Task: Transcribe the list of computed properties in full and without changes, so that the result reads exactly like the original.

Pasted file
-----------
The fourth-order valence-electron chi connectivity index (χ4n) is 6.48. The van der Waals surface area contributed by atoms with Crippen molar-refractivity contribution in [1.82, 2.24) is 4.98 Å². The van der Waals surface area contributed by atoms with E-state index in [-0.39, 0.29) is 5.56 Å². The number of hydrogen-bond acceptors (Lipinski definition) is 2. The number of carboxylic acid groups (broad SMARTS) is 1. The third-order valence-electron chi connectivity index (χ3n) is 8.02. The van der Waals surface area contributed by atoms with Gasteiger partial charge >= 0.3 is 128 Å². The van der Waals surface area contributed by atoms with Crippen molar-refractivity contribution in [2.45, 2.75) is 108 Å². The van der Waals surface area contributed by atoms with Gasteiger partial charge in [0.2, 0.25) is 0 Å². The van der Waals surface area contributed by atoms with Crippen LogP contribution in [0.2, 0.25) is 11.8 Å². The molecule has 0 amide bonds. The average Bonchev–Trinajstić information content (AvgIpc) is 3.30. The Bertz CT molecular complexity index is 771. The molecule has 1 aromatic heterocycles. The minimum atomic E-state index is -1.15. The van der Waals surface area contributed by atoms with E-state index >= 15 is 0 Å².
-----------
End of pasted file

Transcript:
The fourth-order valence-electron chi connectivity index (χ4n) is 6.48. The van der Waals surface area contributed by atoms with Crippen molar-refractivity contribution in [1.82, 2.24) is 4.98 Å². The van der Waals surface area contributed by atoms with E-state index in [-0.39, 0.29) is 5.56 Å². The number of hydrogen-bond acceptors (Lipinski definition) is 2. The number of carboxylic acid groups (broad SMARTS) is 1. The third-order valence-electron chi connectivity index (χ3n) is 8.02. The van der Waals surface area contributed by atoms with Gasteiger partial charge >= 0.3 is 128 Å². The van der Waals surface area contributed by atoms with Crippen molar-refractivity contribution in [2.45, 2.75) is 108 Å². The van der Waals surface area contributed by atoms with Gasteiger partial charge in [0.2, 0.25) is 0 Å². The van der Waals surface area contributed by atoms with Crippen LogP contribution in [0.2, 0.25) is 11.8 Å². The molecule has 0 amide bonds. The average Bonchev–Trinajstić information content (AvgIpc) is 3.30. The Bertz CT molecular complexity index is 771. The molecule has 1 aromatic heterocycles. The minimum atomic E-state index is -1.15. The van der Waals surface area contributed by atoms with E-state index >= 15 is 0 Å².